The runaway, a comedy: as it is acted at the Theatre-Royal in Drury-Lane.
Cowley, Mrs. (Hannah), 1743-1809.
Page  [unnumbered]

TO DAVID GARRICK, Esq

SIR,

AMIDST the regrets I feel for your quitting the Stage, it is peculiarly gratifying, that a Play of mine closes your dramatic life—It is the highest pleasure to me, that that Play, from its success, reflects no disho|nour on your judgement as a Manager.

Posterity will know, thro' a thousand Channels, that Mr. GARRICK was the ornament of the eighteenth Century, that he possessed the friendship of those whose Names will be the glory of English History, that the first ranks in the kingdom courted his society—may my small voice be heard amongst those who will inform it, that Mr. GARRICK's Heart was no less an honour to him, than his Talents!

Unpatronized by any name, I presented myself to you, obscure and unknown. You perceived dawnings in my Comedy, which you nourish'd and improved. With at|tention, and sollicitude, you embellish'd, and presented it to the world—that World, which has emulated your ge|nerosity, and received it with an applause, which fills my heart with most lively gratitude. I perceive how much of this applause I owe to my Sex.—The RUNAWAY has a thousand faults, which, if written by a Man, would have incurred the severest lash of Criticism—but the Gallantry of the English Nation is equal to its Wisdom—they be|held Page  [unnumbered] a Woman tracing with feeble steps the borders of the Parnaffian Mount—pitying her difficulties (for 'tis a thorny path) they gave their hands for her support, and placed her high above her level.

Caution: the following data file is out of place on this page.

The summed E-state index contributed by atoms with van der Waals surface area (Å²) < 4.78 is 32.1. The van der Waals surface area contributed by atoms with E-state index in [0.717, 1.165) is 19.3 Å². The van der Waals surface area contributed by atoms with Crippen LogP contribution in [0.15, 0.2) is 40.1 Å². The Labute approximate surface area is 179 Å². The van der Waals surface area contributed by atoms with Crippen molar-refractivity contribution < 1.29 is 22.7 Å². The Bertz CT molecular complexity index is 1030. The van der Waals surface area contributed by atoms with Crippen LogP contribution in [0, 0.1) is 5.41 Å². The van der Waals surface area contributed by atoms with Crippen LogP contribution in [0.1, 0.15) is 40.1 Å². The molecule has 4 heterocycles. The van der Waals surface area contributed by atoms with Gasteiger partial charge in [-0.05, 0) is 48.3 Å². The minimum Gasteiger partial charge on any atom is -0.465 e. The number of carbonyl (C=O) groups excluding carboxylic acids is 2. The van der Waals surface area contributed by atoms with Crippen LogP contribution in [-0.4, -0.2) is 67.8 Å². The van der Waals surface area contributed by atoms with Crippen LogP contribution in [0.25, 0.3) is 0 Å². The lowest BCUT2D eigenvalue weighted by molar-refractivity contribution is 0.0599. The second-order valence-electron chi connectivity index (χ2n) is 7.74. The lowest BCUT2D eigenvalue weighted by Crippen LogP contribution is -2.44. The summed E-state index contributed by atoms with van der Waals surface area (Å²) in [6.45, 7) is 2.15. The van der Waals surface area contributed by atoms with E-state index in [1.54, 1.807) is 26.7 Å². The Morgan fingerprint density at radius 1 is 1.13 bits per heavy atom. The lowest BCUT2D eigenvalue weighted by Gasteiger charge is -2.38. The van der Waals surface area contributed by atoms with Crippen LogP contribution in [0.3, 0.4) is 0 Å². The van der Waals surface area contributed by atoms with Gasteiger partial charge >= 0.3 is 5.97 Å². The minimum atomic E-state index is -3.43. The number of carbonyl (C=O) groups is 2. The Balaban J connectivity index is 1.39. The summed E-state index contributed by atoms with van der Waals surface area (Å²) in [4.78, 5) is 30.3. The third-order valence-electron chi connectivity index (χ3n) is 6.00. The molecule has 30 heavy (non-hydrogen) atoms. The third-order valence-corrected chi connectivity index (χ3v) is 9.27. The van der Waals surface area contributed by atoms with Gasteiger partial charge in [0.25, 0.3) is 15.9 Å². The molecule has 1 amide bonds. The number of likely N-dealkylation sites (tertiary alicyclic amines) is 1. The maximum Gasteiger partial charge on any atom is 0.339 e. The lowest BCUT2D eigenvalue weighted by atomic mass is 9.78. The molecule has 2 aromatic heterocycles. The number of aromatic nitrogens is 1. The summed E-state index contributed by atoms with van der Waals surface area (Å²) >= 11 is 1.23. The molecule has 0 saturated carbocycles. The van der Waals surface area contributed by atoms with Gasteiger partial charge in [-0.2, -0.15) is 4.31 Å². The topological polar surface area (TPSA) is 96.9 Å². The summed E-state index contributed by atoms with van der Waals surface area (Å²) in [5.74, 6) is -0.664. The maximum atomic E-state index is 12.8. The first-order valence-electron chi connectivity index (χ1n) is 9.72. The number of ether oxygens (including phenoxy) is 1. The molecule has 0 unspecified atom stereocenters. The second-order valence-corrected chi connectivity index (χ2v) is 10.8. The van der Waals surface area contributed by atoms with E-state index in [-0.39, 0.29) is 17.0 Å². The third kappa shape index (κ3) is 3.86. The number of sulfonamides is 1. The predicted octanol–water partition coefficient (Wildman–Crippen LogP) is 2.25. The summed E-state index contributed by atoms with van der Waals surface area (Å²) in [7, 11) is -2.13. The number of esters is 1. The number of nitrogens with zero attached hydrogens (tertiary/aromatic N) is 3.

All this, Sir, and whatever may be its consequences, I owe to you. Had you rejected me, when I presented my little RUNAWAY, depressed by the refusal, and all con|fidence in myself destroyed, I should never have pre|sumed to dip my pen again. It is now my task to con|vince You and the World, that a generous allowance for a young Writer's faults, is the best encouragement to Ge|nius—'tis a kindly Soil, in which weak Groundlings are nourish'd, and from which the loftiest Trees draw their strength, and their beauty.

I take my leave of you, Sir, with the warmest wishes for your felicity, and Mrs. GARRICK's—to whose taste, and sollicitede for me, I am highly indebted. May your recess from the Stage be attended with all the blessings of retirement and ease—and may the world remember, in its most distant periods, that 'tis to Mr. GARRICK the English Theatre owes its emancipation from grossness, and buffoonery—that to Mr. GARRICK's Judgement it is indebted for being the first Stage in Europe, and to his Talents for being the delight of the most enlight|ened and polish'd age.

I am, Sir, your most devoted, and obedient humble Servant, THE AUTHOR.